"It wasn't until the Milwaukee Jewish Chronicle did a story on me that they thought their son, Ya know, the New York Times stuff didn't matter as much in the first few months. It was the Milwaukee Jewish Chronicle. And then it was like, 'Alright, maybe our son is doing something important,'" says Dorf.
Growing up in Milwaukee, Dorf was a builder making sculptures, and, in the homes of his friends, rec rooms.
"My friends all called in high school and then in college, when I always would build something, 'Close Enough Construction,'" recalls Dorf.
He eventually came to New York because his college girlfriend Sarah, now his wife, was already here. He wanted to study entertainment law at a New York Law School, but didn't get in.
Instead, as manager of a band called Swamp Thing, he got an education in the music business, like the day the manager of They Might Be Giants taught him how to put up band posters.
"'Hey kid, what's in your bucket?' I'm like, 'It's wheat paste, it's wallpaper paste.' And he's like, 'No no no.' And I'm like, 'Well, what do you got?' And he's like, 'It's that, but you gotta put in some glue,'" says Dorf.
When he saw a space for rent on Houston Street, he cobbled together his bar mitzvah money, plus the savings from his rec room and cookie sales and opened The Knitting Factory, his club, and eventually his home.
"Early in the morning, when I'd wake up, if there was pounding on the door, and I'd open the door, still in my underwear, and it was a beer delivery or Con Edison coming to do something," recalls Dorf.
When his parents came to visit, they were not so amused.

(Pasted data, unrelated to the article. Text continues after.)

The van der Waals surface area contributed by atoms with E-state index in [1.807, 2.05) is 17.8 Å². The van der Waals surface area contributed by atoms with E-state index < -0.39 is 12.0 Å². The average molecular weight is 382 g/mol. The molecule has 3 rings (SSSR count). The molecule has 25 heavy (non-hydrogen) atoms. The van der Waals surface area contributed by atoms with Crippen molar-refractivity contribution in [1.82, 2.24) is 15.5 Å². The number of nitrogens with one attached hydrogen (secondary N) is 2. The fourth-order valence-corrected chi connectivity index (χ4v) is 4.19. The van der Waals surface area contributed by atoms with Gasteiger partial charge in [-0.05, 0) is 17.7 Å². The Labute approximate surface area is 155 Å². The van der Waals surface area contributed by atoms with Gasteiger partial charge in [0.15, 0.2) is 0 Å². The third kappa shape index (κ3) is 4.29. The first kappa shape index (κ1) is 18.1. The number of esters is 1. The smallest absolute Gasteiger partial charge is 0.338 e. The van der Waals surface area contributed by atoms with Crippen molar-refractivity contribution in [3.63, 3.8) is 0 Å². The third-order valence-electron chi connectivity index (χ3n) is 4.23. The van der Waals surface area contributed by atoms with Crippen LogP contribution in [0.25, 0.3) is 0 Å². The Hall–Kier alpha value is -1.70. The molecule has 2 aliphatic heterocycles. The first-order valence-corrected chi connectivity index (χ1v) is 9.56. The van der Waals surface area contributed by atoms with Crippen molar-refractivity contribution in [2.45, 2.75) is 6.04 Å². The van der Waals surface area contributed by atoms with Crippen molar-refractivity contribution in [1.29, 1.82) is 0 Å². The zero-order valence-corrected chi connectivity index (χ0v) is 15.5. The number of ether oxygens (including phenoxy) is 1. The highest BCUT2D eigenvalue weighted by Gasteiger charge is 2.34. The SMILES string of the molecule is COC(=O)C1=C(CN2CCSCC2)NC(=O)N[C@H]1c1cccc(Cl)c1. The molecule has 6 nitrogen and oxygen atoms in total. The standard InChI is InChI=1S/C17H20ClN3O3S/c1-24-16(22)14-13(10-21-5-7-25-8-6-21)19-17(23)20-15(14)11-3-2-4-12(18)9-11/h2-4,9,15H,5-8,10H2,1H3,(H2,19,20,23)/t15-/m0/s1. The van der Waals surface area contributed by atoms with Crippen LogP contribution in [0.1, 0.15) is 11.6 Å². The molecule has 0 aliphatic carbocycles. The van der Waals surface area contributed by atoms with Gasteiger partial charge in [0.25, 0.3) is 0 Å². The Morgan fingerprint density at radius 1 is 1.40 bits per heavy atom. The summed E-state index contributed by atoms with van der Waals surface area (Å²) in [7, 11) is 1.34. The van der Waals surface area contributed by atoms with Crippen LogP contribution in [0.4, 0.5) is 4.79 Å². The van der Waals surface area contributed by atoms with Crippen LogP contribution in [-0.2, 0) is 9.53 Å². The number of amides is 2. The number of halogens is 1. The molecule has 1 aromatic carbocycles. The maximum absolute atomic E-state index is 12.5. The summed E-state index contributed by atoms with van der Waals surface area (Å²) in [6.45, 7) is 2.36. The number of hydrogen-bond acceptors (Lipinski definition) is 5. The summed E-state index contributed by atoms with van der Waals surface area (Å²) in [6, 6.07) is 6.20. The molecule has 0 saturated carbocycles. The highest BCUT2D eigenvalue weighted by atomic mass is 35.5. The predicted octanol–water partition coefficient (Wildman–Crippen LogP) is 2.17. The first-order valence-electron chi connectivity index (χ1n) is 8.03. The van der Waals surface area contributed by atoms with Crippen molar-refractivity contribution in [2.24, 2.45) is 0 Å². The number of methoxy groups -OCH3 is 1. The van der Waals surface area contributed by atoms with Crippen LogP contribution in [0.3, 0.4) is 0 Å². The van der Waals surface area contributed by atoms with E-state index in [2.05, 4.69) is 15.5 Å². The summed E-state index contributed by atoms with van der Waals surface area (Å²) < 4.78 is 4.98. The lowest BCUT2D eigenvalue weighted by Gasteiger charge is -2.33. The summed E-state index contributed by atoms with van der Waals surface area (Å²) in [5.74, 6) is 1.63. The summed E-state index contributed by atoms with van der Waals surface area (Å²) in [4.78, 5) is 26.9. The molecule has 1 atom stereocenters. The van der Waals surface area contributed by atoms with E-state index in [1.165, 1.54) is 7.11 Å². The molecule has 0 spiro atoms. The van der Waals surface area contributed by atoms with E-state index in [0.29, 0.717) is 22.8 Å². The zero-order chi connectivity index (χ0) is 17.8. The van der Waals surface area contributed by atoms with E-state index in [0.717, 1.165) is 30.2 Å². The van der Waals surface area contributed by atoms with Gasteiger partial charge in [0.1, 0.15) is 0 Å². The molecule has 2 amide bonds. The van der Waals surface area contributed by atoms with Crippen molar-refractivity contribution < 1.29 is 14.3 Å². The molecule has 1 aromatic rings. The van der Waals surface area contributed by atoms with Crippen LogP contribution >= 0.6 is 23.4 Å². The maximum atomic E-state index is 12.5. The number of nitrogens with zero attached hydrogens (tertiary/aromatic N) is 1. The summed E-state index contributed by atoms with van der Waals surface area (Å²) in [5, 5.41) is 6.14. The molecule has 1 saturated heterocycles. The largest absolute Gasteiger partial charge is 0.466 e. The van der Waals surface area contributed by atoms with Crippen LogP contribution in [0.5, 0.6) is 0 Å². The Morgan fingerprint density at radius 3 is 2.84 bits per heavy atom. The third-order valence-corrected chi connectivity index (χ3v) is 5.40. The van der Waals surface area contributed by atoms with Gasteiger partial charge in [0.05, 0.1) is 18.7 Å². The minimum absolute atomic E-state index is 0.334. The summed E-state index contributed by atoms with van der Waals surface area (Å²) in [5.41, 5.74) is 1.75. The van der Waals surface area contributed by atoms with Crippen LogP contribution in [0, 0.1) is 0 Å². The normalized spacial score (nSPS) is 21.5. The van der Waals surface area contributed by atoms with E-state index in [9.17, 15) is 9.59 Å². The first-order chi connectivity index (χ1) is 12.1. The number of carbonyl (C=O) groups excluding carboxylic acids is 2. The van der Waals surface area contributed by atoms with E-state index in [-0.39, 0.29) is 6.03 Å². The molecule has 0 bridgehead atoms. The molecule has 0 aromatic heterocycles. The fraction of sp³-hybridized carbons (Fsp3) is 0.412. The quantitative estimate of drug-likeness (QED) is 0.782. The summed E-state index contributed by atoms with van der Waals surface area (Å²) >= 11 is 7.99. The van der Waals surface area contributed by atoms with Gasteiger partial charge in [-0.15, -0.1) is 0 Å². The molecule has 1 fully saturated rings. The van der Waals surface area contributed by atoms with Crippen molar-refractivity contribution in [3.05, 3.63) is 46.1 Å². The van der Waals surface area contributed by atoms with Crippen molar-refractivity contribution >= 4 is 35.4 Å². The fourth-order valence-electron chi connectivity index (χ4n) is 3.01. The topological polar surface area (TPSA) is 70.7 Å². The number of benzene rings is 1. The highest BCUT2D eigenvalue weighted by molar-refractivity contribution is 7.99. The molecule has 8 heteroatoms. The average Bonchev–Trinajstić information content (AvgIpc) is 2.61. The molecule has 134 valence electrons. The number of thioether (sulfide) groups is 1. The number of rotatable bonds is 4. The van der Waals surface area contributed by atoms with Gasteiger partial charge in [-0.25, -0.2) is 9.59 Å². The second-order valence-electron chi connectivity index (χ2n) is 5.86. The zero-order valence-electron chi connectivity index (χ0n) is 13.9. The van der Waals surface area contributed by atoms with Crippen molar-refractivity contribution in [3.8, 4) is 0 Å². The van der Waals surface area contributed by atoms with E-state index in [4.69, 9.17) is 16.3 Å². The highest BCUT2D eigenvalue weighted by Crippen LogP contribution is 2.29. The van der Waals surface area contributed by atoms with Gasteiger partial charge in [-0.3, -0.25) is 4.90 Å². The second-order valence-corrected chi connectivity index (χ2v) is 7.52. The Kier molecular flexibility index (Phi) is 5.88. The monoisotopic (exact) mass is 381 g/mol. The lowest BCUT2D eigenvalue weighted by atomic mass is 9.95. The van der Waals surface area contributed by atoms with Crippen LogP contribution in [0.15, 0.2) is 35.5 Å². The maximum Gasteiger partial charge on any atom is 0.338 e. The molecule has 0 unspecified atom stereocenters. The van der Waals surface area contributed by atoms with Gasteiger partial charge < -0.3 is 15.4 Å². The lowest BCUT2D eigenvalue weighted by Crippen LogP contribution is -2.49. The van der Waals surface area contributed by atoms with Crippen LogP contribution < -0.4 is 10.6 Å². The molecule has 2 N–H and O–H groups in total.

"They started crying. They truly thought their son has lost his mind, he's doing drugs in Washing Square Park and this is horrible," says Dorf.
He started learning the club business, picking up pointers from people like CBGBs owner Hilly Krystal.
"Become friends with a band that also are plumbers. And that was very sagely advice. Because they'd do gigs and maybe they wouldn't do so well at the box office, but your plumbing was always done really cheap," says Dorf.
Dorf was credited for being one of the first music entrepreneurs to stream live video from a concert venue. But not everyone thought it was such a great thing.
"Having a camera with a big butt in a patron's face was okay with me because we would have a thousand people seeing it," recalls Dorf. "Now I wouldn't tolerate that. I think the artistic community felt like, one, we were making some money because we were getting money and some sponsorship dollars coming in and they didn't feel, especially the avant garde musicians, their fair piece of the pie."
Dorf has always been a risk taker, long ago shunning the lawyer route prescribed by his parents for the music business. He left The Knitting Factory in 2002. His latest venture, City Winery, opened on New Year's Eve 2008. He's also played a leading role in promoting contemporary Jewish music, with the annual Oyhoo Festival and his downtown Seder, featuring people like Lou Reed, Dr. Ruth and a 2005 appearance on videotape from Al Franken.
"Alexander Graham Bell had this quote that I'd always put on my emails back when it was cool to stick that little note on the bottom and now I stopped doing it -- 'Get off the beaten path and jump into the woods,'" says Dorf.
Dorf and his wife Sarah have three children. His surroundings at home and at work have certainly changed from the early days of The Knitting Factory, but much remains the same.
"I'm back putting on a show, putting posters up on the corner," says Dorf. "Maybe they're more digital these days but it's the same thing with a couple of new twists that fit for me now. This seems to be who I am, and there's nothing I can really do about it."